Metaverse breached: Second Life customer database hacked

High profile virtual reality game Second Life reported today that one of its databases containing unencrypted user information was breached two days ago. The company confirmed that this is the first time user data has been breached since the service opened for public use in 2003. The database did not include customer credit card numbers, a requirement to register for the game (correction, that’s not the case anymore), as they were kept in a different database. The breached database did include unencrypted names and addresses, and the encrypted passwords and encrypted payment information of all Second Life users.

A company representative wouldn’t tell me whether behavioral or attention data tied to users was exposed in the breach, but did say that to the best of their knowledge none of that data had been captured. Such data could include information about embarrassing activities in Second Life that users may not like to have tied to their real life selves. There’s a lot of very cool things that go on in Second Life, but there’s also a lot of sex and gambling. Update: Vladimir Cole at AOL’s gamer blog, Joystiq, a better authority on the particulars here than me – concurs (emphasis mine). “To put a finer point on it,” he writes, “what happens when archived MMOG chat logs are breached? It’s going to be ugly, like AOL ugly: ‘I swear honey, that Furry [avatar] meant nothing to me. It was totally just research for my new book. I’ll sell the teledildonics equipment on eBay first thing tomorrow.'”

Virtual worlds are big, they’re going to get bigger, and we should be demanding protection of user data from those worlds now. There’s already one politician said to be a possible US Presidential contender campaigning in Second Life, you can participate in American Cancer Society fund raisers, hang with the American Library Association or participate in substantial daily commerce. There are major corporations launching advertising initiatives in Second Life and consultancies forming to facilitate such activities. Acts of violence in a game that prohibits it are being reported with increasing frequency. This is serious stuff.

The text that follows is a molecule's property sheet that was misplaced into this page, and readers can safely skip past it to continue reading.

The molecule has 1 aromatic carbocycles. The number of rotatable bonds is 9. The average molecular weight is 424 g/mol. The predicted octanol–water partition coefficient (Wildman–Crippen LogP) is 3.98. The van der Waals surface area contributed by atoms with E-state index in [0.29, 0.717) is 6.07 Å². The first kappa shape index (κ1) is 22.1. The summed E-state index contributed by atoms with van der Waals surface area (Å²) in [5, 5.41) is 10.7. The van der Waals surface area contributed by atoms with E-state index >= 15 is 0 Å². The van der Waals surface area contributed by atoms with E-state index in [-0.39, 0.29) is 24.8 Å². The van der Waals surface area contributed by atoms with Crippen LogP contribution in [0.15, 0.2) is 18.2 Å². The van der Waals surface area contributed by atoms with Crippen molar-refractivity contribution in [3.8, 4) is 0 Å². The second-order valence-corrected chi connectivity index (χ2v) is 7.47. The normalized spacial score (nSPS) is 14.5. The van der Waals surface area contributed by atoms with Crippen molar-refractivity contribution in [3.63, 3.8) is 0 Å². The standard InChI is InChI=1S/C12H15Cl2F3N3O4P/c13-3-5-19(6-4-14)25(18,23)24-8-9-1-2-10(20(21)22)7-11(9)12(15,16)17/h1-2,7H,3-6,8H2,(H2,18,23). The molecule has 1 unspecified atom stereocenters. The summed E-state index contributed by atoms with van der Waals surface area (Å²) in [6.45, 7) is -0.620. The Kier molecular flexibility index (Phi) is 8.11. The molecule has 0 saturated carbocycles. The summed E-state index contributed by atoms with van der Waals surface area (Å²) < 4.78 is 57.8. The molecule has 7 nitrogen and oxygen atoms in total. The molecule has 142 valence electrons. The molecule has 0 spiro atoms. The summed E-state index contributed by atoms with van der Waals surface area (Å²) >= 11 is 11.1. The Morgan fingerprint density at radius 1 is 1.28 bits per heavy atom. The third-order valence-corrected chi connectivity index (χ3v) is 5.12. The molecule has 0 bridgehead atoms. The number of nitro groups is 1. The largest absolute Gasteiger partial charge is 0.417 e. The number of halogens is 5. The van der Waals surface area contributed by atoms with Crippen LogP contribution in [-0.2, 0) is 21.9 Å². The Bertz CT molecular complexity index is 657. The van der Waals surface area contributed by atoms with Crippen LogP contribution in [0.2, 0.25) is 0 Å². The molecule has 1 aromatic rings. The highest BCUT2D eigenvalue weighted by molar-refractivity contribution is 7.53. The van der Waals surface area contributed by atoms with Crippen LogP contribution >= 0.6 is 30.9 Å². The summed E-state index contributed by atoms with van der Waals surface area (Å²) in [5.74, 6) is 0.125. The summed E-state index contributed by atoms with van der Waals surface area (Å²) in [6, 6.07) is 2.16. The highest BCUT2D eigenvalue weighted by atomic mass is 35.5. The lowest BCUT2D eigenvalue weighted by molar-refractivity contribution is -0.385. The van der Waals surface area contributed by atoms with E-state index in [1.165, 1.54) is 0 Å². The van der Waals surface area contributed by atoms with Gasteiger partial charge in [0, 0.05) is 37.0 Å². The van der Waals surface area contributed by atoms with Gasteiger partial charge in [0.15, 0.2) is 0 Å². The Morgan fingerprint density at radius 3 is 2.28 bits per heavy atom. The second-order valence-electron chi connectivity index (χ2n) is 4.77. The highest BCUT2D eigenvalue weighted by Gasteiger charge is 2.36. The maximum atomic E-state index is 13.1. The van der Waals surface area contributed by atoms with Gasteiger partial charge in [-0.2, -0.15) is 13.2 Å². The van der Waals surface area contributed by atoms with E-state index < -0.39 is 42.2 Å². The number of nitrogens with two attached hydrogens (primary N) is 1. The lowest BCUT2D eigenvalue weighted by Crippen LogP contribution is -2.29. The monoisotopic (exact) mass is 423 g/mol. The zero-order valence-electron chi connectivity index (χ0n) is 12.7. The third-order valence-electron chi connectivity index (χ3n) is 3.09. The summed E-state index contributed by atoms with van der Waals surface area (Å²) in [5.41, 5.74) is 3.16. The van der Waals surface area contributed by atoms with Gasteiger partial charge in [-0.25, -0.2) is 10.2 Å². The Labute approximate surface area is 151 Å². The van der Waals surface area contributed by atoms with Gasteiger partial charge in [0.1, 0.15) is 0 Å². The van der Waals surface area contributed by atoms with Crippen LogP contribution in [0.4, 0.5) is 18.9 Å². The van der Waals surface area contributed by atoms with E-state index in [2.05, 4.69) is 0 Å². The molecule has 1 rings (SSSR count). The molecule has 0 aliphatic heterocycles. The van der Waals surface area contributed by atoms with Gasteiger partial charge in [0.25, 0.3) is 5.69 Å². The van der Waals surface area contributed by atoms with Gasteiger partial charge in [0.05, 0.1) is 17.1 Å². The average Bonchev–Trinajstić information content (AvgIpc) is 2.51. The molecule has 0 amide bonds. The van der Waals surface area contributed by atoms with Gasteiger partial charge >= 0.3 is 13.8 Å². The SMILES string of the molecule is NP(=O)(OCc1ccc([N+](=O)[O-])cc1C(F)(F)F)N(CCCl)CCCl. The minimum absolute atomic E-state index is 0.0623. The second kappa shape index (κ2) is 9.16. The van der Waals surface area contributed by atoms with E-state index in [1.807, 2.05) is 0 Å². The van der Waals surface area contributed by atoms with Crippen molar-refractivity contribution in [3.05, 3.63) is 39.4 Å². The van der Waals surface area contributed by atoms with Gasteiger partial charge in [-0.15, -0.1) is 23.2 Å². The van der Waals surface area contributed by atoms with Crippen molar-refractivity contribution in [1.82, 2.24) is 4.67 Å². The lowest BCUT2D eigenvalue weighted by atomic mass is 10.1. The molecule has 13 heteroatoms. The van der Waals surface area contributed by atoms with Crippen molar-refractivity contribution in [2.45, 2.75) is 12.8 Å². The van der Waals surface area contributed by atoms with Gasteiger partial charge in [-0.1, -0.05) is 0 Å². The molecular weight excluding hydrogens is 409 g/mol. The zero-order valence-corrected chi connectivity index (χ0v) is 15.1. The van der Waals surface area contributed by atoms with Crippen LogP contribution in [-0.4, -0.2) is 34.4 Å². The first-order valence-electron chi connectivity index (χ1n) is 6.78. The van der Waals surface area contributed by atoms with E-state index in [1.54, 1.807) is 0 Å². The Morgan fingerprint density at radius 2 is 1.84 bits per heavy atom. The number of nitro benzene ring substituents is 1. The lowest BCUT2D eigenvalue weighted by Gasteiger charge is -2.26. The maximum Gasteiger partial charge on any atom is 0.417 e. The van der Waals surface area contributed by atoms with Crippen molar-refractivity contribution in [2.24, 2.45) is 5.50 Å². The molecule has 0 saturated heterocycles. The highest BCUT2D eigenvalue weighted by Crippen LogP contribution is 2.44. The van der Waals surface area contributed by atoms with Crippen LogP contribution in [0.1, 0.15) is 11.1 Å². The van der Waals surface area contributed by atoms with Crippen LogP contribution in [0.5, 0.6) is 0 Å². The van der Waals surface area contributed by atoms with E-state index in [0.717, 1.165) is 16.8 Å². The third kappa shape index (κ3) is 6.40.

Apparently our Second Lives aren’t as separate from the rest of the world as we might have liked to think. Obviously no company is immune from such security attacks, but there’s something about the supposed freedom from consequences in Second Life that this calls into question. It’s been a rough week for privacy, considering the Facebook explosion, Craigslist sex baiting and HP spy scandal.

The security breach occurred on Wednesday and users were required to change their passwords at 9:30 am PST this morning. Mark Wallace at 3pointD writes, “Oddly, it seems that no notice was sent to users flagging the problem.”

One source told us that the entry into the database appears to have occurred via an exploit in Tikiwiki, a third party open source collaboration service that the company has since stopped using. The company was hesitant to disclose information about the breach, the data put at risk and the company’s architecture for fear that such information could make future exploits easier to perform.

Though far from the largest virtual reality game online, Second Life has gained loads of media attention (including the front cover of Business Week) because of the diversity of participants and the dynamic economic activity that goes on in the game. There are an estimated 3,000 users who make at least $20,000 per year from businesses in Second Life and the company’s founder recently said that between seven and eight million US dollars in real money changes hands each month in the game. Investors in Linden Lab, the company behind Second Life, include Amazon’s Jeff Bezos, eBay founder Pierre Omidyar and Globespan Capital Partners.

Though this wasn’t the first time a virtual reality game has been hacked and user data has been put at risk, it’s notable because of the number of nontraditional gamers who participate in Second Life and the discourse around it in particular as a symbol of online life to come. The number of registered Second Life users has doubled over the last two months.